Connecticut Landmarks’ Nathan Hale Homestead will be featured on the
Wednesday, February 20th episode of Ghost Hunters on the Syfy channel (9pm ET/PT). Ghost Hunters stars Jason Hawes, lead investigator and founder of The Atlantic Paranormal Society (TAPS) and costar Steve Gonsalves, technical manager.

The national television show, now in its ninth season, visited Connecticut last September to investigate who or what resides in the Hale Homestead after hours. The investigation team was called to investigate paranormal activity at the site and the crew filmed the dark rooms of the Homestead well into the wee hours of the morning. The filming included interviews with Beverly York, Site Administrator of the Nathan Hale Homestead, and the museum guide staff who shared stories of unexplained occurrences at the Homestead over the past few years. The Homestead has operated as a museum for over sixty years and there have been many reports of sightings, unidentified lights and voices by employees, volunteers and visitors. Their unique experiences and the TAPS crew’s findings will be revealed when the episode of Ghost Hunters premieres on February 20.

The premise of Ghost Hunters is that contact between humans and spirits from the afterlife is not as far-fetched as is it seems. Jason Hawes – a plumber by day and ghost hunter by night – and his team have worked to track down the presence of paranormal activity across the country. As leader of TAPS, Jason has made it his life’s mission to help anyone with questions pertaining to paranormal phenomena and ghost hunting. TAPS is a group of ordinary people fearlessly working to understand seemingly unexplainable disturbances. This one-hour weekly reality show comes from Pilgrim Studios, the creator and executive producer of American Chopper. Craig Piligian, Tom Thayer, and Mike Nichols serve as executive producers on the series.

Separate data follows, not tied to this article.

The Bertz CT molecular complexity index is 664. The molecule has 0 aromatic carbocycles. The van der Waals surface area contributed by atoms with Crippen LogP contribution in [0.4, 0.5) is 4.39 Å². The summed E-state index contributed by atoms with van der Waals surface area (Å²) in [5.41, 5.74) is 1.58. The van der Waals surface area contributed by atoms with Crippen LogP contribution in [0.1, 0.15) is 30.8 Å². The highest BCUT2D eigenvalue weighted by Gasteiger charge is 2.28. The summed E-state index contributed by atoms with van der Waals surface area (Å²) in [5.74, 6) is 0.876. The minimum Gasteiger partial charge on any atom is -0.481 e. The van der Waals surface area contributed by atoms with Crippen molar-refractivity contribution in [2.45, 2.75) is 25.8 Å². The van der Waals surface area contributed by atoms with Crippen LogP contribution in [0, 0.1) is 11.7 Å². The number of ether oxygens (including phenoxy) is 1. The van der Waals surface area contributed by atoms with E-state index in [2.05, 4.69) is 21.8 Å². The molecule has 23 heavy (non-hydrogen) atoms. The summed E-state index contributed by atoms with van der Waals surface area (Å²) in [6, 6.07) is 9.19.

The Nathan Hale Homestead is located at 2299 South Street in Coventry, CT 06238. The
Homestead is open for regular tours from May through October. Admission is $7 for adults; $6 for students, teachers and seniors; $4 for children age 6-18; children under 6 and CTL members are free. Families – 2 adults with children – are $15; groups of 10 or more are $5 per person. For school groups and special curriculum-based programming, please call Beverly York, Site Administrator, at (860) 742-6917 or email, hale@ctlandmarks.org. In addition, the Homestead hosts the Coventry Regional Farmers’ Market on Sundays, 11 am to 2 pm, June through October.

About the Nathan Hale Homestead
Nathan Hale Homestead is the birthplace of Connecticut’s State Hero, Nathan Hale, who was hanged as a spy during the Revolutionary War. The house, built in 1776, belonged to Nathan’s parents and family, and is located on the only site he ever called home. Its furnishings include several Hale family possessions and other collections amassed by CT antiquarian George Dudley Seymour, who purchased the Homestead in 1914 and began a program of restoration that is largely preserved today. The Hale Homestead is situated on 17 acres, adjoining the 1500-acre Nathan Hale State Forest, lending to the site’s substantial rural character.

About Connecticut Landmarks
Founded in 1936 as the Antiquarian & Landmarks Society, Connecticut Landmarks is the largest statewide heritage museum organization in Connecticut. The historic landmark properties span four centuries of Connecticut history and include: the Bellamy-Ferriday House & Garden, Bethlehem; the Butler-McCook House & Garden and Main Street History Center, Hartford; the Buttolph-Williams House, Wethersfield; the Hempsted Houses, New London; the Isham-Terry House, Hartford; the Nathan Hale Homestead, Coventry; the Phelps-Hatheway House & Garden, Suffield. Connecticut Landmarks’ mission is to inspire interest and encourage learning about the American past by preserving selected historic properties, collections and stories and presenting programs that meaningfully engage the public and our communities. For more information, please visit www.ctlandmarks.org.